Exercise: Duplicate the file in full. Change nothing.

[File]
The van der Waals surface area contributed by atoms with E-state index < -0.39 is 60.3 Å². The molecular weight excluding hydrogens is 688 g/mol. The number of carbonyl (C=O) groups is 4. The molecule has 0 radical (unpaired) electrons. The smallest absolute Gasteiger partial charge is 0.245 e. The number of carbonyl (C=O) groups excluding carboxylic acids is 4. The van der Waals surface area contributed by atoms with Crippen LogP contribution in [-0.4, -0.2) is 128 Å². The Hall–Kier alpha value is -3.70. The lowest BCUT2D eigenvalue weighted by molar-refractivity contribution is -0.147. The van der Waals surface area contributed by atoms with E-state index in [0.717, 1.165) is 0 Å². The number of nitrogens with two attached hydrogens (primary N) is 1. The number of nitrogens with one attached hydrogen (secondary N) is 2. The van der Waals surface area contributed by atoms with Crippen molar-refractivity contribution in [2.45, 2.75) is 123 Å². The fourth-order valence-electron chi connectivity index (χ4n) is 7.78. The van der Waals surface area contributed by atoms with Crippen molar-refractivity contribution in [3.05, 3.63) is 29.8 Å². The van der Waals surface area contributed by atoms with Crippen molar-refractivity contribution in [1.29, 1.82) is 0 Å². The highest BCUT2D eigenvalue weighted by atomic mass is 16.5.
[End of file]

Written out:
The van der Waals surface area contributed by atoms with E-state index < -0.39 is 60.3 Å². The molecular weight excluding hydrogens is 688 g/mol. The number of carbonyl (C=O) groups is 4. The molecule has 0 radical (unpaired) electrons. The smallest absolute Gasteiger partial charge is 0.245 e. The number of carbonyl (C=O) groups excluding carboxylic acids is 4. The van der Waals surface area contributed by atoms with Crippen LogP contribution in [-0.4, -0.2) is 128 Å². The Hall–Kier alpha value is -3.70. The lowest BCUT2D eigenvalue weighted by molar-refractivity contribution is -0.147. The van der Waals surface area contributed by atoms with E-state index in [0.717, 1.165) is 0 Å². The number of nitrogens with two attached hydrogens (primary N) is 1. The number of nitrogens with one attached hydrogen (secondary N) is 2. The van der Waals surface area contributed by atoms with Crippen molar-refractivity contribution in [2.45, 2.75) is 123 Å². The fourth-order valence-electron chi connectivity index (χ4n) is 7.78. The van der Waals surface area contributed by atoms with Crippen molar-refractivity contribution in [3.05, 3.63) is 29.8 Å². The van der Waals surface area contributed by atoms with Crippen molar-refractivity contribution in [1.29, 1.82) is 0 Å². The highest BCUT2D eigenvalue weighted by atomic mass is 16.5.